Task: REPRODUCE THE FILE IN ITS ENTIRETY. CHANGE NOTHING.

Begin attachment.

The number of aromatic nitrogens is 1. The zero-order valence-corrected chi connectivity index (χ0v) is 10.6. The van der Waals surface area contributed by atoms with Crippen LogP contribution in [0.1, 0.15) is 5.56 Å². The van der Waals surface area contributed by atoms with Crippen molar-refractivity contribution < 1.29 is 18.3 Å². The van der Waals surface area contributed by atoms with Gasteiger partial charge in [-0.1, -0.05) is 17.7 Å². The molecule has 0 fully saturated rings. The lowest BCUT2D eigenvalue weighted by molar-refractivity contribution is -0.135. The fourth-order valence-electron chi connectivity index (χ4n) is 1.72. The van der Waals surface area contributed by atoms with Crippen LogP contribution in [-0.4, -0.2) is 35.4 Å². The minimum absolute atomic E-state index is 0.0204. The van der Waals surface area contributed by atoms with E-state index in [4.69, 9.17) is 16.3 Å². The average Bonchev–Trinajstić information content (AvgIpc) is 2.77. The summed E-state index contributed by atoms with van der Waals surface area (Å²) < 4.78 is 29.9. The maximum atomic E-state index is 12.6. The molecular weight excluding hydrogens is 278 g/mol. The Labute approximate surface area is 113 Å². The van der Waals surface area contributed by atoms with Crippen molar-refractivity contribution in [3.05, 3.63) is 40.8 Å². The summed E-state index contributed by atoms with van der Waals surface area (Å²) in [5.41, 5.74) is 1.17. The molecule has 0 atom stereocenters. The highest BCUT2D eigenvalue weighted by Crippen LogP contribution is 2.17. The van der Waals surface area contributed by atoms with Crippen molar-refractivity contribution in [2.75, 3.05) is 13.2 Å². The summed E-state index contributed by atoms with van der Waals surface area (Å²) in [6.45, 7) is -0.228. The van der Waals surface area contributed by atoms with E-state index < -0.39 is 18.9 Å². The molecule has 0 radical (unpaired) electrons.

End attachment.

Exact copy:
The number of aromatic nitrogens is 1. The zero-order valence-corrected chi connectivity index (χ0v) is 10.6. The van der Waals surface area contributed by atoms with Crippen LogP contribution in [0.1, 0.15) is 5.56 Å². The van der Waals surface area contributed by atoms with Crippen molar-refractivity contribution < 1.29 is 18.3 Å². The van der Waals surface area contributed by atoms with Gasteiger partial charge in [-0.1, -0.05) is 17.7 Å². The molecule has 0 fully saturated rings. The lowest BCUT2D eigenvalue weighted by molar-refractivity contribution is -0.135. The fourth-order valence-electron chi connectivity index (χ4n) is 1.72. The van der Waals surface area contributed by atoms with Crippen LogP contribution in [-0.4, -0.2) is 35.4 Å². The minimum absolute atomic E-state index is 0.0204. The van der Waals surface area contributed by atoms with E-state index in [4.69, 9.17) is 16.3 Å². The average Bonchev–Trinajstić information content (AvgIpc) is 2.77. The summed E-state index contributed by atoms with van der Waals surface area (Å²) < 4.78 is 29.9. The maximum atomic E-state index is 12.6. The molecular weight excluding hydrogens is 278 g/mol. The Labute approximate surface area is 113 Å². The van der Waals surface area contributed by atoms with Crippen molar-refractivity contribution in [3.05, 3.63) is 40.8 Å². The summed E-state index contributed by atoms with van der Waals surface area (Å²) in [5.41, 5.74) is 1.17. The molecule has 0 atom stereocenters. The highest BCUT2D eigenvalue weighted by Crippen LogP contribution is 2.17. The van der Waals surface area contributed by atoms with Crippen molar-refractivity contribution in [2.75, 3.05) is 13.2 Å². The summed E-state index contributed by atoms with van der Waals surface area (Å²) in [6.45, 7) is -0.228. The van der Waals surface area contributed by atoms with E-state index < -0.39 is 18.9 Å². The molecule has 0 radical (unpaired) electrons.